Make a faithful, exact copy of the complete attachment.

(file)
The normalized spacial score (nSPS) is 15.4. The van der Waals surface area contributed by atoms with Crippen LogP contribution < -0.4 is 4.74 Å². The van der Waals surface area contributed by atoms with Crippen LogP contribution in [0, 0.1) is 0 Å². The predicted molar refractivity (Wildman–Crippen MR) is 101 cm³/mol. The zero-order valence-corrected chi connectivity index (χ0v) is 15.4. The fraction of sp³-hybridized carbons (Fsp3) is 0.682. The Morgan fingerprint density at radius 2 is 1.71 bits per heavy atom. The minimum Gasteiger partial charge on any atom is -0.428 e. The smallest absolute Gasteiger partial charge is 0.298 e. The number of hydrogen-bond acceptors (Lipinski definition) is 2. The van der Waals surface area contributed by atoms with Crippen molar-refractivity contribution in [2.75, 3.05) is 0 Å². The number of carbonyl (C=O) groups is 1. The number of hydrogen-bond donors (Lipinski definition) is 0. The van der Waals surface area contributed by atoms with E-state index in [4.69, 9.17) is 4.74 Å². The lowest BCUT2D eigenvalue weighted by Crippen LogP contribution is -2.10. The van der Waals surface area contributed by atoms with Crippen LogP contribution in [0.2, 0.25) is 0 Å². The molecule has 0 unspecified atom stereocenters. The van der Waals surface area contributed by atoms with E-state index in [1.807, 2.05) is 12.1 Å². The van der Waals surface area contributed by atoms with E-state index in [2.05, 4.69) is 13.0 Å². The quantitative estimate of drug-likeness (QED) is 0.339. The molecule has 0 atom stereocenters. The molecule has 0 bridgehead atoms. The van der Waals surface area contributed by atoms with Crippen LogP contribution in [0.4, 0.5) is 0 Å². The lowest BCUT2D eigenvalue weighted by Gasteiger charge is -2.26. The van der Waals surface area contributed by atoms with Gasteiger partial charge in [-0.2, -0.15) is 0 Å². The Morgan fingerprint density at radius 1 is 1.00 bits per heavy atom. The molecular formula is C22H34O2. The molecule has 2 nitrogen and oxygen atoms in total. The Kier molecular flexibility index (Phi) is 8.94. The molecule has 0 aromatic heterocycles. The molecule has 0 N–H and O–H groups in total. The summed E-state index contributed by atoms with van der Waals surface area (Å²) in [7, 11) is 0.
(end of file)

The normalized spacial score (nSPS) is 15.4. The van der Waals surface area contributed by atoms with Crippen LogP contribution < -0.4 is 4.74 Å². The van der Waals surface area contributed by atoms with Crippen LogP contribution in [0, 0.1) is 0 Å². The predicted molar refractivity (Wildman–Crippen MR) is 101 cm³/mol. The zero-order valence-corrected chi connectivity index (χ0v) is 15.4. The fraction of sp³-hybridized carbons (Fsp3) is 0.682. The Morgan fingerprint density at radius 2 is 1.71 bits per heavy atom. The minimum Gasteiger partial charge on any atom is -0.428 e. The smallest absolute Gasteiger partial charge is 0.298 e. The number of hydrogen-bond acceptors (Lipinski definition) is 2. The van der Waals surface area contributed by atoms with Crippen molar-refractivity contribution in [2.75, 3.05) is 0 Å². The number of carbonyl (C=O) groups is 1. The number of hydrogen-bond donors (Lipinski definition) is 0. The van der Waals surface area contributed by atoms with E-state index in [4.69, 9.17) is 4.74 Å². The lowest BCUT2D eigenvalue weighted by Crippen LogP contribution is -2.10. The van der Waals surface area contributed by atoms with Crippen LogP contribution in [0.2, 0.25) is 0 Å². The molecule has 0 unspecified atom stereocenters. The van der Waals surface area contributed by atoms with E-state index in [1.807, 2.05) is 12.1 Å². The van der Waals surface area contributed by atoms with E-state index in [2.05, 4.69) is 13.0 Å². The quantitative estimate of drug-likeness (QED) is 0.339. The molecule has 0 atom stereocenters. The molecule has 0 bridgehead atoms. The van der Waals surface area contributed by atoms with Crippen LogP contribution in [0.4, 0.5) is 0 Å². The lowest BCUT2D eigenvalue weighted by Gasteiger charge is -2.26. The van der Waals surface area contributed by atoms with Gasteiger partial charge in [-0.2, -0.15) is 0 Å². The Morgan fingerprint density at radius 1 is 1.00 bits per heavy atom. The molecular formula is C22H34O2. The molecule has 2 nitrogen and oxygen atoms in total. The Kier molecular flexibility index (Phi) is 8.94. The molecule has 0 aromatic heterocycles. The molecule has 0 N–H and O–H groups in total. The summed E-state index contributed by atoms with van der Waals surface area (Å²) in [7, 11) is 0.